In probate, fully executed does not mean written in stone

If we all lived in a Dickens novel, a funeral would be followed by a somber meeting of the deceased's family members. A distinguished lawyer would be behind an enormous desk in a book-lined room, and the heirs -- or likely heirs -- would be seated across from him.

They would be gathering for the Reading of the Will. The lawyer would explain that the belovedgrande dame had made a will years ago, the very document they were all familiar with. "But," he would say, holding up a sheaf of paper covered with exquisite handwriting, "there is a codicil, made just a few days before her death, that alters these bequests in some significant ways."

The heirs would gasp, one would say something about Granny being so ill -- how could she have had the strength? A nephew would slip quietly from the room.

In some ways, it is a pity that things have changed so much. There was something about those formal gatherings that lent an air of mystery and solemnity to the disposition of someone's property. Still, it is hard to deny that technology, particularly word processing programs, has made the whole process of making a will and amending it a lot more efficient.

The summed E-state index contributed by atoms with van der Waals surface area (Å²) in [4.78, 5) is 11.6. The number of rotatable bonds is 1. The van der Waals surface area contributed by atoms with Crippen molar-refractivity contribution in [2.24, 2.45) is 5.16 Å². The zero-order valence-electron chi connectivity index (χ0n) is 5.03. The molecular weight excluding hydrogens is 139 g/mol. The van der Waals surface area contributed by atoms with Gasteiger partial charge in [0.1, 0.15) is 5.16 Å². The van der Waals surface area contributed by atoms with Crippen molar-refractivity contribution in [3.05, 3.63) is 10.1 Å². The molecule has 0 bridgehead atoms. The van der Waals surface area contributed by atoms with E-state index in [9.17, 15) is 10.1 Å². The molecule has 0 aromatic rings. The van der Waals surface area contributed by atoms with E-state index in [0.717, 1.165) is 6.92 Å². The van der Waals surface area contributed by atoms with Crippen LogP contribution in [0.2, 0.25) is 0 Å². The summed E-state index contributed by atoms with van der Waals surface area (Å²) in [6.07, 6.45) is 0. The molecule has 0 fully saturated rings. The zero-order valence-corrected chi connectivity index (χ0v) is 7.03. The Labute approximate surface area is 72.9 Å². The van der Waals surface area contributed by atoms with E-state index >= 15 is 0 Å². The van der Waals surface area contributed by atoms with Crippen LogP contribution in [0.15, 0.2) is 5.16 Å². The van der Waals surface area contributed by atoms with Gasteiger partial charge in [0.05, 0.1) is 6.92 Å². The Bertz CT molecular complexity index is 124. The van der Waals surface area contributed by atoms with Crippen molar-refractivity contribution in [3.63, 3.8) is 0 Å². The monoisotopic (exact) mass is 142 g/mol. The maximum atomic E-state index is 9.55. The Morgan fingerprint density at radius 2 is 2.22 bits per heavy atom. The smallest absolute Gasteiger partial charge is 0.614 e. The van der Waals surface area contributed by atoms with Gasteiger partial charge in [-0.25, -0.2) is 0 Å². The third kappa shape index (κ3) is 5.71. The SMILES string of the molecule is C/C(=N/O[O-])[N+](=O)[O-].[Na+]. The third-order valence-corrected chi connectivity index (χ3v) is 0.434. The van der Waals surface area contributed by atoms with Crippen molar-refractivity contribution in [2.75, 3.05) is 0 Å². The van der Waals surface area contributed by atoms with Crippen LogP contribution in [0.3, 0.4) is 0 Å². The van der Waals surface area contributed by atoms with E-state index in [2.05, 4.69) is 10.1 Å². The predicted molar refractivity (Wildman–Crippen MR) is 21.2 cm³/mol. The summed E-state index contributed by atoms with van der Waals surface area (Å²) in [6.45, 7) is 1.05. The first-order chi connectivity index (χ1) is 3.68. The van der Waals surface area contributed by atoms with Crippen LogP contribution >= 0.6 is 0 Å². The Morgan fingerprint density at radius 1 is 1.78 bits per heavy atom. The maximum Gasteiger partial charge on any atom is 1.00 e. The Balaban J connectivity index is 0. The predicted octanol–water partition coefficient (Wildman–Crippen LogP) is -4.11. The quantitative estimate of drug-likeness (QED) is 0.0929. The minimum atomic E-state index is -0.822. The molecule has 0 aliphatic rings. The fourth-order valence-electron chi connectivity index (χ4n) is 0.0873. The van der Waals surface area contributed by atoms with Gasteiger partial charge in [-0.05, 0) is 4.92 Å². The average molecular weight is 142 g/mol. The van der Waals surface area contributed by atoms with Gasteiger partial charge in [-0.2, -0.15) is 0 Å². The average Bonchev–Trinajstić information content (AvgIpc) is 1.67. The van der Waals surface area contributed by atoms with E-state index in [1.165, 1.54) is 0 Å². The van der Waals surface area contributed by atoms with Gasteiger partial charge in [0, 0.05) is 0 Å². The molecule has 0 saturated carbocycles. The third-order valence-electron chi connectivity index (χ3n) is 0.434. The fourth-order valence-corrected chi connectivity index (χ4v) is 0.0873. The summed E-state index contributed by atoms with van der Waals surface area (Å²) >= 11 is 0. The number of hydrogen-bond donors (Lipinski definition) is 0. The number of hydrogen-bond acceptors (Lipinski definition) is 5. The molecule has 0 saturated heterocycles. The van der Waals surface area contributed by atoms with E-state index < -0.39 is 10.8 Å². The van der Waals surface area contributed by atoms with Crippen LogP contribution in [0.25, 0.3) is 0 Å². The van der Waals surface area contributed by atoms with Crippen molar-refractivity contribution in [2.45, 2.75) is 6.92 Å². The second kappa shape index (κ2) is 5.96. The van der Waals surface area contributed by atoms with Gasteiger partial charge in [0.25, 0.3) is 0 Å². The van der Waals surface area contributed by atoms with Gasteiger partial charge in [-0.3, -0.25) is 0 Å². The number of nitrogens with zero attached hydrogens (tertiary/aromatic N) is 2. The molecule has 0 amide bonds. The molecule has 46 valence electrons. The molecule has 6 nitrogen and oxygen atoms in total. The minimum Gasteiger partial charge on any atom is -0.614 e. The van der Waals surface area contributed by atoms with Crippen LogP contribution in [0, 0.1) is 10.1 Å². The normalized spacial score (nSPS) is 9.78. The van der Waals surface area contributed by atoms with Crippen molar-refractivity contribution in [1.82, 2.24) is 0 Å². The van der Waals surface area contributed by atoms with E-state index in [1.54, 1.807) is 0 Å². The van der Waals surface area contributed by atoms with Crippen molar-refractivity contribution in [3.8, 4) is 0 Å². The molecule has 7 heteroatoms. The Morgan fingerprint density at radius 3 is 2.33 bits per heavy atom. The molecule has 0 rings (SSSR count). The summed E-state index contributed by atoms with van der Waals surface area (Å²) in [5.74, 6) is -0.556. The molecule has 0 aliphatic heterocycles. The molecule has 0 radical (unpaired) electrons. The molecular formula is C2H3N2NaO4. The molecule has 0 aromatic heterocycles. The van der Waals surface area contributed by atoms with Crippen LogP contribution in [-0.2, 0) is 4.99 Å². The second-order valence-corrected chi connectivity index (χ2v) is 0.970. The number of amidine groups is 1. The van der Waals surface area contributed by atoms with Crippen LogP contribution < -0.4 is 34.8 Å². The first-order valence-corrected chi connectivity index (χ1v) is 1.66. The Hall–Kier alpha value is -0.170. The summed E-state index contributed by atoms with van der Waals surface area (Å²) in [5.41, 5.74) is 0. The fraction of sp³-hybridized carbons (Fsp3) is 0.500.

You can amend your will. A testator can amend his will by executing a codicil. To be valid, a codicil must be in writing, signed and witnessed -- just as a will must be. Please note: The witnesses need not be the same people who served as witnesses to the will.

A codicil is appropriate when the testator wants to add to or to modify an existing will. For example, you leave everything to your spouse in your will, but you decide to leave your vacation home to your oldest child. Your codicil would note the change and confirm that everything else in the will still holds.

You can supplement your will. Another approach requires a slight change to the original will. A will can take care of major items, especially the appointment of a personal representative, and attach something called a "separate writing" to detail the disposition of some personal property. The will must include a reference to the separate writing, though, or the writing will not be valid.

We'll explain more in our next post.

Source: Michigan Pleading and Practice (2d ed.), Part V, Chap. 99: Probate/Wills in General, August 2015, via WestlawNext

Categories: Wills